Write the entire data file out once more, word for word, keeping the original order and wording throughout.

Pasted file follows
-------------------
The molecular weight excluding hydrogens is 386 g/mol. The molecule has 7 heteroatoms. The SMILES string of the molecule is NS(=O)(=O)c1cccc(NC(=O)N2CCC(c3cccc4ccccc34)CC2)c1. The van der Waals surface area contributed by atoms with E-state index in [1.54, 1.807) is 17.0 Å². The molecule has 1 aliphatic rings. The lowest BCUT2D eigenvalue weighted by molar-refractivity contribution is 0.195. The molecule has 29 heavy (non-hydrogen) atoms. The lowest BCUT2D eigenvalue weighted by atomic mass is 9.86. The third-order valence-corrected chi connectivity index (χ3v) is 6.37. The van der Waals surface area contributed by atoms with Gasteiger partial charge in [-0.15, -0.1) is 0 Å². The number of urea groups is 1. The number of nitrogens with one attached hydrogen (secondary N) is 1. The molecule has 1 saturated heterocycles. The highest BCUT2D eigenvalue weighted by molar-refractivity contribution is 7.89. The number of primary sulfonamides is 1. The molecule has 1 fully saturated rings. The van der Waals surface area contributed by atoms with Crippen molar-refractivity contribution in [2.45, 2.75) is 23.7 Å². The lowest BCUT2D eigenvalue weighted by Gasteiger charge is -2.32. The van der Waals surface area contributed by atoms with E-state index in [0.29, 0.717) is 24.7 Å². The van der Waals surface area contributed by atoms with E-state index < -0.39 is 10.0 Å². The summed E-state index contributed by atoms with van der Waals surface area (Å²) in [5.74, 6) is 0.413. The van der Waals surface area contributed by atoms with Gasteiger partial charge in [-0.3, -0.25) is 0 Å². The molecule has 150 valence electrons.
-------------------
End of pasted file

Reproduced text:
The molecular weight excluding hydrogens is 386 g/mol. The molecule has 7 heteroatoms. The SMILES string of the molecule is NS(=O)(=O)c1cccc(NC(=O)N2CCC(c3cccc4ccccc34)CC2)c1. The van der Waals surface area contributed by atoms with E-state index in [1.54, 1.807) is 17.0 Å². The molecule has 1 aliphatic rings. The lowest BCUT2D eigenvalue weighted by molar-refractivity contribution is 0.195. The molecule has 29 heavy (non-hydrogen) atoms. The lowest BCUT2D eigenvalue weighted by atomic mass is 9.86. The third-order valence-corrected chi connectivity index (χ3v) is 6.37. The van der Waals surface area contributed by atoms with Gasteiger partial charge in [-0.15, -0.1) is 0 Å². The number of urea groups is 1. The number of nitrogens with one attached hydrogen (secondary N) is 1. The molecule has 1 saturated heterocycles. The highest BCUT2D eigenvalue weighted by molar-refractivity contribution is 7.89. The number of primary sulfonamides is 1. The molecule has 1 fully saturated rings. The van der Waals surface area contributed by atoms with Crippen molar-refractivity contribution in [2.45, 2.75) is 23.7 Å². The lowest BCUT2D eigenvalue weighted by Gasteiger charge is -2.32. The van der Waals surface area contributed by atoms with E-state index in [0.29, 0.717) is 24.7 Å². The van der Waals surface area contributed by atoms with E-state index < -0.39 is 10.0 Å². The summed E-state index contributed by atoms with van der Waals surface area (Å²) in [5.74, 6) is 0.413. The van der Waals surface area contributed by atoms with Gasteiger partial charge in [-0.3, -0.25) is 0 Å². The molecule has 150 valence electrons.